Making Atlantis multitenant

I love Infrastructure as Code. I popularized it in the company that I work for - all of our projects now start with the infrastructure codified. I’m also trying to move all of the company’s shared (e.g. self-hosted CI tools) infrastructure definitions to code. I’ve had my share of clicking on the web panels and writing CLI scripts to manage the cloud. I still think doing this manually is much faster for quick fixes or some temporary changes but to make it sustainable, maintainable and discoverable you have to make it declarative - so codify it, as everything else!

My tool of choice for IaC is Terraform. There are other solutions available on the market (ARM, CloudFormation, Pulumi, …) but that doesn’t really matter here now. The point is - as with everything - IaC is better when applied automatically. 🙂 And here comes Terraform Atlantis, a “pull request automation” (basically CI/CD 😉 ) for Terraform.

Atlantis is a great tool, really, but it is quite simple. It does one thing and does it well but it lacks “corporatey” things that I, unfortunately, need - multitenancy. But fear not! Atlantis can be scripted so we can easily add that ourselves on top of it. So welcome kvenv, a simple tool that allows you to juggle credentials in order to shield yourself from others (and probably yourself too 🙂).

Firestore is not your ordinary database, so don't treat it like one

Firestore, being part of Firebase suite and having its roots in Firebase Realtime Database, is another offering from Google (they acquired Firebase in 2014) that wants to ease app development. It is a document database, but this one prides itself in being for backend as well as mobile & web development. Integration should be seamless, everything should work out of the box and all the problems with “ordinary” databases will be solved for you. :)

This won’t be another post that glorifies Firestore. I worked with it for quite some time now. I’ve seen it being used in other projects as well. In all cases it was more of a burden than a relief, at least in the beginning. I think I know why, but let’s dig into it a little bit, shall we?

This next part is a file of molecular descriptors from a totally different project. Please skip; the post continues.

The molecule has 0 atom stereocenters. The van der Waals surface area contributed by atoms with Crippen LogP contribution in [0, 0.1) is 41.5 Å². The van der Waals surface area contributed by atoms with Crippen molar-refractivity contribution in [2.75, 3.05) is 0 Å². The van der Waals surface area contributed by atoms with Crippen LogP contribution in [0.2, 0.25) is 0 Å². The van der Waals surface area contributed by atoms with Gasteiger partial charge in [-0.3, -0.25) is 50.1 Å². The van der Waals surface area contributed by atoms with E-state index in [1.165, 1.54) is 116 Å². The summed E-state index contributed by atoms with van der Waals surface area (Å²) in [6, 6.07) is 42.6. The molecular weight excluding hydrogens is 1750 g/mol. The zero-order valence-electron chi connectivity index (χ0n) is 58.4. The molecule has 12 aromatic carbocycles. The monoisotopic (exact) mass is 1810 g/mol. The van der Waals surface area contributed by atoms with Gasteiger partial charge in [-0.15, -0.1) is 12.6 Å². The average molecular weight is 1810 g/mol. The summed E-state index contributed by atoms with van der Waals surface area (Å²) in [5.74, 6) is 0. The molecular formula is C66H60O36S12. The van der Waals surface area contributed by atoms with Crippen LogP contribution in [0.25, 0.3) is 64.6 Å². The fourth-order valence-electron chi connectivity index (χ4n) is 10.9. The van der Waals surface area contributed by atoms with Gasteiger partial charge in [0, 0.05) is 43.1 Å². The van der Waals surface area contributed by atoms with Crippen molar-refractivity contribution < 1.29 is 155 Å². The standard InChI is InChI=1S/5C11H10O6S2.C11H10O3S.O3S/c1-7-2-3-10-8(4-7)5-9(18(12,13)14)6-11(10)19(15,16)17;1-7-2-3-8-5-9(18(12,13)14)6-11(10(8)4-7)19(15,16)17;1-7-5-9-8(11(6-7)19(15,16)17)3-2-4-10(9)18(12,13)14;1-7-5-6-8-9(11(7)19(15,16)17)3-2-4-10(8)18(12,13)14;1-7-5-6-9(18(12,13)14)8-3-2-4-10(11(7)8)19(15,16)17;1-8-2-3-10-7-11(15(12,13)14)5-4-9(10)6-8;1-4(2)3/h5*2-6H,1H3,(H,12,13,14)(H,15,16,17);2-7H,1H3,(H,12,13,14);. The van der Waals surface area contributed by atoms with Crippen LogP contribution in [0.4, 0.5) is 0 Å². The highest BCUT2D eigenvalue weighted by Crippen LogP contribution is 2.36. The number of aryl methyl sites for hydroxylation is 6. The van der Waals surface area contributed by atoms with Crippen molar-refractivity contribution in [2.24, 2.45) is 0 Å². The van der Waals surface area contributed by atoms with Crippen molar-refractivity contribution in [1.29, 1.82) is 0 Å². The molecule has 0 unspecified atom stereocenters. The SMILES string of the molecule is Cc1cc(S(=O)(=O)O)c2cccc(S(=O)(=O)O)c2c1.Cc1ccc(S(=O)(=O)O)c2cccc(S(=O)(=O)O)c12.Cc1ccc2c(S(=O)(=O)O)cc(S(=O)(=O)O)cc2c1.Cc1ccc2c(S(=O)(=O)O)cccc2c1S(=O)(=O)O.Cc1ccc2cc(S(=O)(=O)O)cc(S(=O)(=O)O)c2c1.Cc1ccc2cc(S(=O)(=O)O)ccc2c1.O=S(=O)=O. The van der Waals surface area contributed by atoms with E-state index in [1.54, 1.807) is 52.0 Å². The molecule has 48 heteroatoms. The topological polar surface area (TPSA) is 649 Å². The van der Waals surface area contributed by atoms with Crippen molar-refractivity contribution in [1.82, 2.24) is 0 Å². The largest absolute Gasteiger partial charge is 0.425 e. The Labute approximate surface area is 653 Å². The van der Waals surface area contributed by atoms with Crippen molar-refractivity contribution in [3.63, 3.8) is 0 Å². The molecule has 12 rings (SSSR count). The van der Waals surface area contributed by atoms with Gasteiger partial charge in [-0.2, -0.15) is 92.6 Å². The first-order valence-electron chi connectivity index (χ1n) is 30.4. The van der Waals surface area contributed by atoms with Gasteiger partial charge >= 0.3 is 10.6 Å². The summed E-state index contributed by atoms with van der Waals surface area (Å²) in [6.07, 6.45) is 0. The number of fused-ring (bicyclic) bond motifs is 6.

DevConf 2019

It’s been more than two weeks since the DevConf 2019. Last year’s edition was a blast (even though I haven’t written about it) and I couldn’t wait to attend it this year. This time I won’t make the mistake and will use the conference as a topic for my blog post (have I said that maybe this time I will blog regularly?). :)

DevConf is a great conference - perfect organization, no main topic, no single language and the diverse speakerbase make the conference unique. Just like last year, I came back home pumped and ready to face new problems. Who needs anything else? ;)

This post is also available on my company blog on Medium.

Reverse-proxy yourself to the host

This is a follow-up post to the one I’ve written last week. I’ve showed there how to leverage Docker and Let’s Encrypt for easier HTTPS on localhost but that solution required developing your app inside a container. I personally prefer that option but sometimes the tooling is not so well suited for work inside container (e.g. webpack + Docker for Windows). For that we need to take a little different route.

Reverse-proxy yourself to localhost with SSL/TLS

Some time ago Scott Hanselman described how to setup self-signed certificates for localhost using dotnet dev-certs. Having SSL on localhost is, for me, a must-have since we all want to have our dev env resemble production as much as possible. The approach Scott showed is great but it might be a little bit hard to use on Linux. On Linux-based systems there are multiple libraries, multiple (probably embedded) stores and hundreds of options to configure all of this. I’ll show you an another approach that will allow to develop apps locally with full SSL/TLS and nice addresses.